Passing The Torch
Carving Up New Thanksgiving Traditions
by Laura B. Randolph
I have two indelible memories of the first
and only time I cooked the family Thanksgiving dinner. One
is how truly awful the food tasted — the turkey was dry,
the string beans irreparably mushy, the pumpkin pies store-bought.
The other is of how my mother, along with all the other family
elders, pretended not to notice.
If you knew my mother, and
the other over-50 folks to whom I am related, you would know
how significant this is. As a
rule, they have no pity on the rest of us. They come from
the old school that says the only way a daughter/son will learn
to do something right is to be told when and how she/he has
done it wrong.
So, last year, when they all sat down to dinner
and not one of them so much as mentioned the paper plates,
stemware, and the everyday silver, I was certain their
collective shock had rendered them speechless.
But when my mother — the
family matriarch, the woman who has never set a holiday table
that didn’t come straight
out of the pages of House Beautiful (exquisite china,
a white linen tablecloth, sterling flatware polished to a
very morning) — surveyed the table and pronounced
it “lovely,” I
wasn’t just baffled, I was chilled to the bone.
And it didn’t stop there. Calmly, coolly, as if
she were saying, “Please
pass the gravy,” my mother turned to my only male
cousin, Tony, and asked him to carve the turkey. A hush
fell over the
table. No one moved.
Ignoring the paper plates is one
thing. But asking my cousin to carve the turkey is like
asking Milli Vanilli
the National Anthem. If my family has one sacred Thanksgiving
it is that my uncle, Tony’s father, carves the
bird. It is a task he always performs with great fanfare
and has never entrusted to anyone, not even the year
his carving hand was in a cast because he’d cut
his finger off with a saw. “Great idea,” my
uncle said to my mother, as he passed his son the knife.
were these people? What had they done with my real family?
What was happening here?
A rite of passage. That, I later
came to realize, was the only explanation. That Thanksgiving,
on — from mother to daughter, from father to
son, from one generation to the next. It was the reason
sudden and inexplicable announcement that she would
no longer be preparing our traditional Thanksgiving
Now I see
her decision was never about who cooked the bird. It
was about pushing us from the nest.
My family elders,
the keepers of our heritage, had deemed the time right
to begin passing on the family
decided it was time to tell us, their sons and daughters,
that one day soon the responsibility of gathering the
of keeping it close, would be ours.
When my uncle passed
his son the knife, he really was passing the torch and sending
us all a message: the
clock was ticking.
Soon, it would be up to us to preserve the family
traditions — my
father’s oyster casserole, my aunts’ cobblers,
my uncle’s skill with a knife — that
have connected one generation to the next and, most
the essential roots and rhythms of our lives.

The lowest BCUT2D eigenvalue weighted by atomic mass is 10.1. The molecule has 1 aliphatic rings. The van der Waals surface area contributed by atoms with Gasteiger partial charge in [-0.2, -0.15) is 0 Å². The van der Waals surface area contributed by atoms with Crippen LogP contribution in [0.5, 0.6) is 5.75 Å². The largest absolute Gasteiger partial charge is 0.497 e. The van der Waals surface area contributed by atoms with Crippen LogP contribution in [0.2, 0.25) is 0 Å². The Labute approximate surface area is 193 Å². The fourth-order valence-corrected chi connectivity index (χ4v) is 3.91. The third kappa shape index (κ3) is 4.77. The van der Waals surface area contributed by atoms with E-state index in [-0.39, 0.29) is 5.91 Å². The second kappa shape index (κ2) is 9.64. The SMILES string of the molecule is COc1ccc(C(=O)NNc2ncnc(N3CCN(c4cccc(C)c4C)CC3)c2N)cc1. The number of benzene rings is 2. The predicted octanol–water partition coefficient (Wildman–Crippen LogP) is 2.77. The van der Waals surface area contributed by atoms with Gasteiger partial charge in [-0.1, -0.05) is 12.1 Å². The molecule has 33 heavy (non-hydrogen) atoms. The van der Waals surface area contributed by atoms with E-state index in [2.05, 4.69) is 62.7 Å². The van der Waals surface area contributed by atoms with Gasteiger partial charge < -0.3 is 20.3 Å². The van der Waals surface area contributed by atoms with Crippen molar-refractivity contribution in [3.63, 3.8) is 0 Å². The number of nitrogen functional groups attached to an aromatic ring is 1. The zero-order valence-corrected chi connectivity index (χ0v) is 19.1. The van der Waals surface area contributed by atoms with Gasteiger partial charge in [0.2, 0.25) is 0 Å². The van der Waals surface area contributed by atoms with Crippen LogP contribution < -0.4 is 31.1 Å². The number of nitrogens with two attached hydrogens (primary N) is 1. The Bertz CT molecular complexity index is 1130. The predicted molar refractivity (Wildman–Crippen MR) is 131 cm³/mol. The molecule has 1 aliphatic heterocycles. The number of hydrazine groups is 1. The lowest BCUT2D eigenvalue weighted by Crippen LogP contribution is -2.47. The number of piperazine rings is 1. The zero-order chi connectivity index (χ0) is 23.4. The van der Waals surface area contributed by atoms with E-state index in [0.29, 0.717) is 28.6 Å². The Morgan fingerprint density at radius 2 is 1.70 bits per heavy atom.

in this way, we are talking about so much more than
Thanksgiving and place settings and turkeys.
We’re talking about traditions
that have been passed on for thousands of years,
in one form or another, updated and imprinted by
each generation before
being passed on to the next.
Something of our ancestors’ teachings
still lives on in each of us and, if we continue
to foster them, will live
forever with a unifying force, a quiet power, that
has taught us how to survive and flourish in a hostile
world, how to seize
new opportunities and make the most of whatever difficult
situations we may face. That, my family elders knew,
was the real value
of the traditions they were passing on.
And it was
only the beginning. With each passing year we, the next generation,
will be charged with
responsibility so that we can move forward knowing
what it takes to raise
our own families, to be good mothers and good fathers,
just like our own mothers and fathers.
And so, as
this Thanksgiving approaches, I have come to understand that
each of my family members
his/her child intimately.
Each of them knew that, if the transition were
to be successful,
the torch had to be passed slowly, carefully.
Otherwise, when the day came when we, their children, were
the elders, we wouldn’t
know how to keep it lit or burning. And if the
passage were too swift or too sudden, we might
find it too hot — or
too heavy — to hold.
It begins with Thanksgiving.
Or at least it can. For me, that is no easy challenge.
I have never
and my mother knows this. Until recently, the
only thing I have ever made for dinner with any
or flair is
reservations. Unlike my mother’s culinary
skill, my style of cooking can best be described
as new wave. Better still, microwave.
Fast food. Blink of the eye. Push of the button.
now, culinary skill was never important to me.
Until now, however, I never understood
in the kitchen, she wasn’t just making
our dinner, she was making our memories; she
wasn’t just blending spices,
she was blending generations.
And so weeks before
the holiday, I stand in her kitchen stirring
and seasoning. “Take your time,” my
mother tells me, showing me how to baste the
turkey and knead the bread.
“Time isn’t the answer,” I
say, stomping my foot the way I did when I was a child. No
matter how many times
I do it,
I tell her, it doesn’t taste like
what I used to say to your grandmother,” my
mother says, tying her apron around me.